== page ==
Mohamed Ali Eltaher
 

Biography

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Page 54

THE RESCUE OF EMIR ABDELKRIM FROM FRENCH CAPTIVITY

The story of how Emir (i.e. Prince) Abdelkrim El-Khattabi40was spirited out of French captivity has been told in several Arabic and French41books in different scenarios, each with a variety of details. The “stardom” of who was behind it all has been attributed by or to a number of people. However, none of the “stars”, story-tellers, or authors ever produced the sources of the story save in one book and two Arabic newspaper articles. The book is “Zalam El Segn” published by Mohamed Ali Eltaher in Cairo in 1951, and the newspapers are “Al-Hayat”, published in London on March 5, 1995, and “Asharq Al-Awsat”, also published in London on 11 and 12 July 1993. “Al-Hayat” had also published the story of Abdelkrim written by Eltaher himself in its June 7, 1962 issue when the paper was still published in Beirut.

The story is reproduced with documentary evidence hereafter essentially as told by Eltaher in his books “Khamsouna Aaman fil Qadaya Al-Arabeyya” pages 804 to 808 and “Zalam El-Segn” pages 871 to 874; and as told in the above-mentioned newspaper articles, as well as in the autobiography of Karim Thabet Pasha, press Counsellor to King Farouk of Egypt, who knew Eltaher quite well42.

1926 - Abdelkrim - Portrait

Abdelkrim at the time of his capture in 1926

"Abdelkrim was born in the Rif regions of northern Morocco along the Mediterranean in 1881. His family hails from the Ouriaghl Berber tribes. During his early youth he fought Spanish colonial occupation of northern Morocco, while the Moroccan nationalist movement was fighting for the independence of the rest of the country from French colonialism."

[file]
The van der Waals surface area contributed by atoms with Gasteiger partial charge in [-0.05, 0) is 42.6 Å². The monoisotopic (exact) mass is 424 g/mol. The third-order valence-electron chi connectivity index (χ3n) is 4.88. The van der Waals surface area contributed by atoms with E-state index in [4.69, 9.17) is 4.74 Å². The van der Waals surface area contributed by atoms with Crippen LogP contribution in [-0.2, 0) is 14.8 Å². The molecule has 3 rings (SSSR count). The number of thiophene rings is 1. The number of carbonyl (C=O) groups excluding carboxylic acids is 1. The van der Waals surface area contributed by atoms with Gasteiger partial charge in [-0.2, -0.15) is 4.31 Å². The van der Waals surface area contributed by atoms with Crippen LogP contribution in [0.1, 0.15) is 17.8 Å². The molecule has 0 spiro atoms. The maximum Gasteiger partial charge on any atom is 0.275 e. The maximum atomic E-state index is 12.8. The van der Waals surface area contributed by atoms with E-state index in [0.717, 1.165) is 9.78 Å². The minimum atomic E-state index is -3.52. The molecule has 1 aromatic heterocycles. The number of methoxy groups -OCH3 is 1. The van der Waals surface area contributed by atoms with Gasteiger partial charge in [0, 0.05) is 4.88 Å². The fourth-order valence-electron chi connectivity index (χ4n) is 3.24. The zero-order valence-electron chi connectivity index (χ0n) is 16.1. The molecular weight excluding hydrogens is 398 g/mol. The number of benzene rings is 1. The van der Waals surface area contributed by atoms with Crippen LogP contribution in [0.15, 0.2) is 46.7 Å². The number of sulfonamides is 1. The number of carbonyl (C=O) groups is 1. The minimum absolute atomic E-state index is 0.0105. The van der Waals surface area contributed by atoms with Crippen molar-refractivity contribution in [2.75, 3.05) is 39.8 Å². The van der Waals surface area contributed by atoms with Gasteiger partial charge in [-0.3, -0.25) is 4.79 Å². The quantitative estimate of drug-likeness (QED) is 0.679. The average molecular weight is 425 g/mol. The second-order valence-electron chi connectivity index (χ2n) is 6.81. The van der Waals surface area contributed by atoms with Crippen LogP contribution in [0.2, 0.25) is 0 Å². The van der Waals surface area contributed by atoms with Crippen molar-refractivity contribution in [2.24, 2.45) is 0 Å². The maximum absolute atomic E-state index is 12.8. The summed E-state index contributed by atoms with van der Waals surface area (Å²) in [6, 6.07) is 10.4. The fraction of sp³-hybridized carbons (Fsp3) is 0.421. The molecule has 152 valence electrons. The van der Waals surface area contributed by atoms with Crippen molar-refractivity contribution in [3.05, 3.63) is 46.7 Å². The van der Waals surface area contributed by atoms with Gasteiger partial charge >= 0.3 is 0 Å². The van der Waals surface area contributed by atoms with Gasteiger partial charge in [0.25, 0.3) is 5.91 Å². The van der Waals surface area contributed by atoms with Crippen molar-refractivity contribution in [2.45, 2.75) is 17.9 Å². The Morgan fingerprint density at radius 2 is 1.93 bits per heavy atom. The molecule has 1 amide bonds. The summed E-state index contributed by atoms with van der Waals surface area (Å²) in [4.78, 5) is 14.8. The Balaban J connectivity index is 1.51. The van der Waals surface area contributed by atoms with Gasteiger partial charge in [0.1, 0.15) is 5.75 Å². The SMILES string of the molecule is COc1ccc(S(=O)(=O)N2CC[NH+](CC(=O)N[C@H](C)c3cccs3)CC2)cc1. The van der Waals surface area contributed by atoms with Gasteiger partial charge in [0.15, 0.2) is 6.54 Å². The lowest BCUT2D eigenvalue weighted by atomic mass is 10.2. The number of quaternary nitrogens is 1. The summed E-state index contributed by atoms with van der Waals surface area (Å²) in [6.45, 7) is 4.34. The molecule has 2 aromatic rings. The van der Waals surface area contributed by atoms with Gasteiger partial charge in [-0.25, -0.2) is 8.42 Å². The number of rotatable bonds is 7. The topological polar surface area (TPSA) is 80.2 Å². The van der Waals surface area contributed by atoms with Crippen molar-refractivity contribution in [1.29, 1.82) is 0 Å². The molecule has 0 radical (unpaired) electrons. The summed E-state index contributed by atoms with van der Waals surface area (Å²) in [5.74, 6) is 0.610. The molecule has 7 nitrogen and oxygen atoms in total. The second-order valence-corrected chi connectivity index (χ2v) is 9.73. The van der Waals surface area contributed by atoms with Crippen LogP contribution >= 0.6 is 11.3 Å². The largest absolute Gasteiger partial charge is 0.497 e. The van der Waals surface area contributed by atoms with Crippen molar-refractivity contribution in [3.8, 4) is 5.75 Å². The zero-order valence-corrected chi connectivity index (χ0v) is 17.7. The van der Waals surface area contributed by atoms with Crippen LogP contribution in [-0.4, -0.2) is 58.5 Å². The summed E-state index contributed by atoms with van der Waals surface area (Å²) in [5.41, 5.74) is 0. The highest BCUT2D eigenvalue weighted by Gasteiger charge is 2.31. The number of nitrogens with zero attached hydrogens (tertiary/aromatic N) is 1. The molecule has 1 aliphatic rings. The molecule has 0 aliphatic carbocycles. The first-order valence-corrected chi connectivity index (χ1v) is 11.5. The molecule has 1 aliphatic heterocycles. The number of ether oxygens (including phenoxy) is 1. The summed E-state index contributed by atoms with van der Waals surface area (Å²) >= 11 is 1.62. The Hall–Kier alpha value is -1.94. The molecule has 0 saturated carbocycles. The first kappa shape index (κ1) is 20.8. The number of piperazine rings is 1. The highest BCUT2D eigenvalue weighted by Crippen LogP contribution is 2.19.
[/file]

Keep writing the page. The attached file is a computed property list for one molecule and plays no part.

“The battle of Anoual in 1921 between Abdelkrim’s forces and those of General Manuel Fernandes Sylvestre, commander of the Spanish colonial forces, was the decisive battle in which Abdelkrim defeated his enemy, killing hundreds of soldiers and taking others as prisoners of war. Afterwards Abdelkrim pushed his area of operations towards central Morocco. This raised the alarm among both the French and the Spaniards who felt the incoming danger. So France decided to send troops to support the Spaniards, and it was eventually successful in taking Abdelkrim as prisoner. France then exiled him and most members of his extended family in 1926 to the island of La Réunion in the Indian Ocean, where they remained until 1947”43

The circumstances of his capture have affected the course of Morocco’s modern history, especially after he had declared the northern part of Morocco a republic. At that time the other parts of the country were under French occupation, even though these parts were under the nominal rule of the Alaoui dynasty to which the current King Mohamed VI belongs.

In Cairo, Eltaher maintained contact with the nationalist movement in the Maghreb countries Libya, Tunisia, Algeria and Morocco since the 1920s. He had also maintained a strong friendship and camaraderie with leaders of the liberation movements in these countries, including Abdelkrim, even though the two men had never met before. Eltaher used to print ongoing news about the Rif revolution as well as the overall Moroccan liberation movement in his newspaper and in the books he published.

On May 23, 1947 Eltaher received a telegram from Abdo Hussein Eladhal, a well-known public figure from the town of Sheikh Osman near Aden, now in Yemen. In his telegram Eladhal said: “Amir Mohamed Abdulkarim Alkhattabi left Aden on 23/5/47 S/S Katoomba. Signed: Eladhal”.

That telegram is reproduced hereunder as received by Eltaher.

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